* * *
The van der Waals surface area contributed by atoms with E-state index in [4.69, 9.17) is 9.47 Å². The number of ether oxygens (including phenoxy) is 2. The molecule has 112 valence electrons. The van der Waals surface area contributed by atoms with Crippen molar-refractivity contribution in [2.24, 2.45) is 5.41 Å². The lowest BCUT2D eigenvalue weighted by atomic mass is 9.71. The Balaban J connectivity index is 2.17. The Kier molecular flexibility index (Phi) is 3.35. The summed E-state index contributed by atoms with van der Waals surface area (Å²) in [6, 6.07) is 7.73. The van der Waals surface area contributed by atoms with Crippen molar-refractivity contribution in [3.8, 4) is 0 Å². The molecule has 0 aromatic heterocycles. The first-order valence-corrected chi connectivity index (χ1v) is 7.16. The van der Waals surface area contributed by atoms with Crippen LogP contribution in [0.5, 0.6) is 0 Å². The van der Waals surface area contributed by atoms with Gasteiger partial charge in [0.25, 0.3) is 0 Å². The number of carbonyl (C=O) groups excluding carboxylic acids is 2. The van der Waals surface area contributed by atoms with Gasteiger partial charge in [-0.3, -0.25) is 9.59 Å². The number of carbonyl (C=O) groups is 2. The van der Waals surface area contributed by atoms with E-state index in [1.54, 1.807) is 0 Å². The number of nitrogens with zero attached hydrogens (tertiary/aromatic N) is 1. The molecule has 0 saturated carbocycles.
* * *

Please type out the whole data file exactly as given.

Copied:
The van der Waals surface area contributed by atoms with E-state index in [4.69, 9.17) is 9.47 Å². The number of ether oxygens (including phenoxy) is 2. The molecule has 112 valence electrons. The van der Waals surface area contributed by atoms with Crippen molar-refractivity contribution in [2.24, 2.45) is 5.41 Å². The lowest BCUT2D eigenvalue weighted by atomic mass is 9.71. The Balaban J connectivity index is 2.17. The Kier molecular flexibility index (Phi) is 3.35. The summed E-state index contributed by atoms with van der Waals surface area (Å²) in [6, 6.07) is 7.73. The van der Waals surface area contributed by atoms with Crippen molar-refractivity contribution in [3.8, 4) is 0 Å². The molecule has 0 aromatic heterocycles. The first-order valence-corrected chi connectivity index (χ1v) is 7.16. The van der Waals surface area contributed by atoms with Crippen LogP contribution in [0.5, 0.6) is 0 Å². The van der Waals surface area contributed by atoms with Gasteiger partial charge in [0.25, 0.3) is 0 Å². The number of carbonyl (C=O) groups excluding carboxylic acids is 2. The van der Waals surface area contributed by atoms with Gasteiger partial charge in [-0.3, -0.25) is 9.59 Å². The number of carbonyl (C=O) groups is 2. The van der Waals surface area contributed by atoms with E-state index in [1.54, 1.807) is 0 Å². The number of nitrogens with zero attached hydrogens (tertiary/aromatic N) is 1. The molecule has 0 saturated carbocycles.